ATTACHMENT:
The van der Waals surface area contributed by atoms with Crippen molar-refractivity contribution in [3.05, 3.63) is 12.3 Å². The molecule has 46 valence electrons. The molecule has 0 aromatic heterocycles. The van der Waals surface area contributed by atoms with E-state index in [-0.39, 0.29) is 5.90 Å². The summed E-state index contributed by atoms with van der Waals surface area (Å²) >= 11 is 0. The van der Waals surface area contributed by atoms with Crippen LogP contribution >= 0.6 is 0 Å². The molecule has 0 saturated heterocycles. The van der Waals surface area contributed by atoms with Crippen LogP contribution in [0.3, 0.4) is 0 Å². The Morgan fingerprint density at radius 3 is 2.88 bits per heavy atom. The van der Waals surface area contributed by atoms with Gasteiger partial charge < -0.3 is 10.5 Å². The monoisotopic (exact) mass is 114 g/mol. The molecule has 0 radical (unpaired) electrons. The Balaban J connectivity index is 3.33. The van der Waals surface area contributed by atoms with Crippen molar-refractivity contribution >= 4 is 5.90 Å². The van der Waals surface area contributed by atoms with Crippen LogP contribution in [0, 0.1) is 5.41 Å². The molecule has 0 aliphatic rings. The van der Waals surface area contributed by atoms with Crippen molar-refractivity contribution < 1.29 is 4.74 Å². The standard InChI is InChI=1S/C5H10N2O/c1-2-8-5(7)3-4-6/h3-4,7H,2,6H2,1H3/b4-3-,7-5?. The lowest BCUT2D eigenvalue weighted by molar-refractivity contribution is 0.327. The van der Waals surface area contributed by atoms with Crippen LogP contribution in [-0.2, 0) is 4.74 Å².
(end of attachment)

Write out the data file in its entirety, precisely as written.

The van der Waals surface area contributed by atoms with Crippen molar-refractivity contribution in [3.05, 3.63) is 12.3 Å². The molecule has 46 valence electrons. The molecule has 0 aromatic heterocycles. The van der Waals surface area contributed by atoms with E-state index in [-0.39, 0.29) is 5.90 Å². The summed E-state index contributed by atoms with van der Waals surface area (Å²) >= 11 is 0. The van der Waals surface area contributed by atoms with Crippen LogP contribution >= 0.6 is 0 Å². The molecule has 0 saturated heterocycles. The van der Waals surface area contributed by atoms with Crippen LogP contribution in [0.3, 0.4) is 0 Å². The Morgan fingerprint density at radius 3 is 2.88 bits per heavy atom. The van der Waals surface area contributed by atoms with Gasteiger partial charge < -0.3 is 10.5 Å². The monoisotopic (exact) mass is 114 g/mol. The molecule has 0 radical (unpaired) electrons. The Balaban J connectivity index is 3.33. The van der Waals surface area contributed by atoms with Crippen molar-refractivity contribution >= 4 is 5.90 Å². The van der Waals surface area contributed by atoms with Crippen LogP contribution in [0, 0.1) is 5.41 Å². The molecule has 0 aliphatic rings. The van der Waals surface area contributed by atoms with Crippen molar-refractivity contribution < 1.29 is 4.74 Å². The standard InChI is InChI=1S/C5H10N2O/c1-2-8-5(7)3-4-6/h3-4,7H,2,6H2,1H3/b4-3-,7-5?. The lowest BCUT2D eigenvalue weighted by molar-refractivity contribution is 0.327. The van der Waals surface area contributed by atoms with Crippen LogP contribution in [-0.2, 0) is 4.74 Å².